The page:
“Dover Beach” begins in exultation as the poet describes the sea and strand at night.  He beckons his beloved and the reader to come to the window to see this prodigy of nature–the moon, the calm sea, the vast cliffs on the bay.  But, the waves of the sea also announce a deep sadness.  Like Sophocles we hear “the ebb and flow Of human misery.”  The sea of faith was once “at the full.”  Now one can hear its receding roar.  Exultation turns to a melancholy the poet calls his beloved to share in order “to be true to one another.”  Let us admit then that the world “Hath really neither joy, nor love, nor light, Nor certitude, nor peace, nor help for pain;”  The poet recognizes that we are “on a darkling plain Swept with confused alarms of struggle and flight.” Arnold has a profound regret for the loss of faith that he knows cannot return, certainly not for him. One can feel intensely the emotional and spiritual pain that he feels. One may even feel it in himself.

A similar theme is found in “Stanzas from the Grande Chartreuse.”  This poem was inspired by a honeymoon trip to the great monastery and mother house of the Carthusian Order, located in the Chartreuse Mountains near Grenoble.  Arnold describes the hike, guide-led, up the mountain to the monastery and then the monastery and its religious activity.  The poet asks, why is he in this place?  He remembers his teachers who taught him the truth that involves leaving behind Christian faith.  Though he is in this religious place, he does not deny this loss.  He came only to lament it as an ancient Greek or Roman might do at the collapse of the ancient religion of the many gods.  As the ancient pagan religion, Greek, Roman, or Runic, has passed, so is the Christian faith passing.  Arnold stands beside the ancients to shed tears that the old faith is dead, paganism for them; Christianity for him.  An old faith has passed away; a new faith has not yet been born.  Ironically, he asks for the help of the monks.  He would grieve among the last believers.  Like an army, described vividly in the poem, society moves onward. The poet wishes that the desert of monastic life be left in peace.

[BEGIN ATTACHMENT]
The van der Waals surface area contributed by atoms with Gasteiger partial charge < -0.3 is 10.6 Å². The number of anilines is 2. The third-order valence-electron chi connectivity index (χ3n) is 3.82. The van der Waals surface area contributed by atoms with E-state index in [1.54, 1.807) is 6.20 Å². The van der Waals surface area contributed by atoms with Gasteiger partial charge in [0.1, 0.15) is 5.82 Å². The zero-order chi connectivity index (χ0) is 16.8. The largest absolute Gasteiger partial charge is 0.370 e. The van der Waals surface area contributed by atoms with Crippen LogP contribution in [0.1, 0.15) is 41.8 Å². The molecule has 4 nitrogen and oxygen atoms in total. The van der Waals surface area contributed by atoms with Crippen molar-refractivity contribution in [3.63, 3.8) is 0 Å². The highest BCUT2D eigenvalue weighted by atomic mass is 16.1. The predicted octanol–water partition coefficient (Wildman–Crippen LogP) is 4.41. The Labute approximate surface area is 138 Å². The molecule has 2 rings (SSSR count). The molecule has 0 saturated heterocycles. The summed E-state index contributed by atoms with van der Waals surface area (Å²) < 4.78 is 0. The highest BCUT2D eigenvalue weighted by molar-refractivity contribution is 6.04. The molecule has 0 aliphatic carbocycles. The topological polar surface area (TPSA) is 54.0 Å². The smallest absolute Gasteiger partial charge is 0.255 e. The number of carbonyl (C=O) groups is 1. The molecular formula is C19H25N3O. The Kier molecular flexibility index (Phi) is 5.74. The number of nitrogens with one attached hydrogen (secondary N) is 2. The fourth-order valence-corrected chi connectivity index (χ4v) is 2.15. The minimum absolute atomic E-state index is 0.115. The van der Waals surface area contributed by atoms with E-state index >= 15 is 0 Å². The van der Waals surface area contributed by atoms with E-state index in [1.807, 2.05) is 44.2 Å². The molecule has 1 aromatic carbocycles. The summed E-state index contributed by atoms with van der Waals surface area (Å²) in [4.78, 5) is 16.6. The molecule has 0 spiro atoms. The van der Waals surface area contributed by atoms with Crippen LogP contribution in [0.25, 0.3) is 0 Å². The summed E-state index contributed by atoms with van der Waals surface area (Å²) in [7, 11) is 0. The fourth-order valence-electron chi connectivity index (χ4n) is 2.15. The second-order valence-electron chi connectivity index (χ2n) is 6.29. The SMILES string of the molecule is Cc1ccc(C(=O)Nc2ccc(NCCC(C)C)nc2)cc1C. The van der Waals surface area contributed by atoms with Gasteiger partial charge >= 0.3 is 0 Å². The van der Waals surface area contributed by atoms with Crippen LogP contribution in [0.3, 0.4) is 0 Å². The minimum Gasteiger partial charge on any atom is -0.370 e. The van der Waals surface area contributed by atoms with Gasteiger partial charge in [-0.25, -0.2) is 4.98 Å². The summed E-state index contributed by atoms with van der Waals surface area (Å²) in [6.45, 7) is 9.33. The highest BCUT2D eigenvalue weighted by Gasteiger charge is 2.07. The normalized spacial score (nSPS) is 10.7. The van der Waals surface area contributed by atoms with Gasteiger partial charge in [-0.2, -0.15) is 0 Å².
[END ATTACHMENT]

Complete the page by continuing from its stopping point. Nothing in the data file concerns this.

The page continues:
The conflict continues even unto the twenty-first century.  Full-scale secularism has been born; Christianity has not died.  While in the West the numbers of Christians has waned, an explosion of Christian faith has occurred in the Third World. The American Church is showing new vitality despite the waning numbers. The funeral is premature.  Arnold’s tears were shed long before the final illness, death, and the funeral.  Those who believe highly doubt that there will be obsequies.

The apologetic task of the Church continues in the face of a strident, but faltering secularism. Mr. Arnold is a great poet whom this writer much appreciates.  But, his vision of a passing and dead faith is premature.  The Christian apologist and witness need not be melancholic over the idea that Christianity will inevitably disappear from the earth.  The modern ebbing of faith, if it is ebbing, may be an episode in human history that will pass away.  Or, it will remain until the end when Christ will return to gather his people.  If the gates of hell will not prevail against the Church, neither will modern secularism and unbelief.  The apologist and witness must often pray for confidence and hope and must rest assured in the final victory of Christ.

Michael G. Tavella

July 13, 2019

Templeton Project: Questions Unbelievers (especially Atheists) May Ask in Dialogue

Back in October 2015 I wrote about the inauguration of the Abington Templeton Foundation (see here).  The project is now underway (see here) and I will be posting our writing here.